A biopsy is defined as “an examination of tissue removed from a living body to discover the presence, cause, or extent of a disease.” In diagnosing mesothelioma, a biopsy is considered the “gold standard” meaning it is the single most important procedure when arriving at an accurate diagnosis. Although mesothelioma can, in some cases, be diagnosed from testing fluids (pleural effusion or ascites), the biopsy is considered the most reliable diagnostic tool.
A tissue biopsy simply means that the clinician removes a part of the suspected tissue (suspected mesothelioma) for closer examination. Most biopsies are needle biopsies, meaning a needle is used to access the suspicious tissue. Sometimes a CT-guided biopsy will be used. In this case, the patient rests in a CT-scanner and the scanner’s images help doctors determine the exact position of the needle.
In some cases where possible pleural mesothelioma is being investigated, the needle can create a small hole in the lung which can cause air to fill the space between the lung and chest wall. This is called a pneumothorax and, depending on the size, could require treatment such as using a catheter to vacuum out the trapped air.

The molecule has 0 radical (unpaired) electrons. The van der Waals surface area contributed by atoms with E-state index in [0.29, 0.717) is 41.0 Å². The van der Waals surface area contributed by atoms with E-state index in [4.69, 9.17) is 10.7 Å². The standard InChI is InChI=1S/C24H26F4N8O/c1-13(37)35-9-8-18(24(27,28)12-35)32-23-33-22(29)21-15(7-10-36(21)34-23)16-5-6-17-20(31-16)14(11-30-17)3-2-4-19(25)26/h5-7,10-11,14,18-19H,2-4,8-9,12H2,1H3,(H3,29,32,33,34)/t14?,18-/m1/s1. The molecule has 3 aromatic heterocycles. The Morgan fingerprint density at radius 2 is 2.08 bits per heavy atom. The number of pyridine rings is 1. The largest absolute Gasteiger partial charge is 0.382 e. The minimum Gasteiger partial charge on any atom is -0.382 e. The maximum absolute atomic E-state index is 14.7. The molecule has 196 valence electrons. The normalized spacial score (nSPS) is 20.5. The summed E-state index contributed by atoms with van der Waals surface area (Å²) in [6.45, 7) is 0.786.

Endoscopic biopsy is commonly used in mesothelioma diagnosis. An endoscope is a thin instrument that has a light and a lens (or video camera) and usually has a tool to remove tissue samples. Endoscopes have different names depending on the part of the body where they’re used.
Suspected Pleural Mesothelioma
Thoracoscope for thoracoscopy:
An endoscope called a thoracoscope is used to look at areas inside the chest and at the pleura and take tissue samples for biopsies. Thoracoscopy is generally performed in the operating room under general anesthesia. The doctor inserts the thoracoscope through one or more small incisions made in the chest. Thoracoscopy can also be used as part of a procedure to remove fluid from the chest. This is called pleurodesis.
Suspected Peritoneal Mesothelioma
Laparoscope for laparoscopy:
An endoscope called a laparoscope is used to look inside the abdomen and take a sample (biopsy) of any peritoneal tumors. This is usually done in the operating room while the patient is under general anesthesia. The laparoscope is inserted into the abdomen through small abdominal incisions.
If a needle or endoscopic biopsy is not sufficient, doctors may recommend a more invasive surgical biopsy. Here, either open or laparoscopic surgery may be necessary to obtain hard-to-reach tissue.
Once biopsy material is obtained, it is given to a pathologist so that this doctor can use various tools and tests to identify precisely what tissue or cancer has been removed from the patient.